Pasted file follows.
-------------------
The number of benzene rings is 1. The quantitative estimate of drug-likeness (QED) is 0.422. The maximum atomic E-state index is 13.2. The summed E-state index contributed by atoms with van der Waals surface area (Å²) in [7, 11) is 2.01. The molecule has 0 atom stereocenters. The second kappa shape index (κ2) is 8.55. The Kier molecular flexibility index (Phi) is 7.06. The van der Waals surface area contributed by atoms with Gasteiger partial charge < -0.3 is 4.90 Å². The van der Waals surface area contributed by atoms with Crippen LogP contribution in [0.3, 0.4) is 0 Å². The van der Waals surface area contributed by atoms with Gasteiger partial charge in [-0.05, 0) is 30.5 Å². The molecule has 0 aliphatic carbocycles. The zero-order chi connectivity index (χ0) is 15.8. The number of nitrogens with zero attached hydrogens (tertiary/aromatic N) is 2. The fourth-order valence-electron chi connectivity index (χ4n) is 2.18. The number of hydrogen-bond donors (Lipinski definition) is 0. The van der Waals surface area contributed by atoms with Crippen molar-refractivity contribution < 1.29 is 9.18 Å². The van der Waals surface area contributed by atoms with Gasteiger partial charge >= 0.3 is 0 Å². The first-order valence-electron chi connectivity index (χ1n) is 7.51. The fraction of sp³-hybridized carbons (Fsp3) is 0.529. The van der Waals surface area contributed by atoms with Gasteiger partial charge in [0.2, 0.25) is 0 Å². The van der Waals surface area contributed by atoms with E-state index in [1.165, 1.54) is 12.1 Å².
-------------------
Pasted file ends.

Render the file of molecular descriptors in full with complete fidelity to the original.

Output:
The number of benzene rings is 1. The quantitative estimate of drug-likeness (QED) is 0.422. The maximum atomic E-state index is 13.2. The summed E-state index contributed by atoms with van der Waals surface area (Å²) in [7, 11) is 2.01. The molecule has 0 atom stereocenters. The second kappa shape index (κ2) is 8.55. The Kier molecular flexibility index (Phi) is 7.06. The van der Waals surface area contributed by atoms with Gasteiger partial charge < -0.3 is 4.90 Å². The van der Waals surface area contributed by atoms with Crippen LogP contribution in [0.3, 0.4) is 0 Å². The van der Waals surface area contributed by atoms with Gasteiger partial charge in [-0.05, 0) is 30.5 Å². The molecule has 0 aliphatic carbocycles. The zero-order chi connectivity index (χ0) is 15.8. The number of nitrogens with zero attached hydrogens (tertiary/aromatic N) is 2. The fourth-order valence-electron chi connectivity index (χ4n) is 2.18. The number of hydrogen-bond donors (Lipinski definition) is 0. The van der Waals surface area contributed by atoms with Crippen molar-refractivity contribution < 1.29 is 9.18 Å². The van der Waals surface area contributed by atoms with Gasteiger partial charge >= 0.3 is 0 Å². The first-order valence-electron chi connectivity index (χ1n) is 7.51. The fraction of sp³-hybridized carbons (Fsp3) is 0.529. The van der Waals surface area contributed by atoms with Gasteiger partial charge in [0.2, 0.25) is 0 Å². The van der Waals surface area contributed by atoms with E-state index in [1.165, 1.54) is 12.1 Å².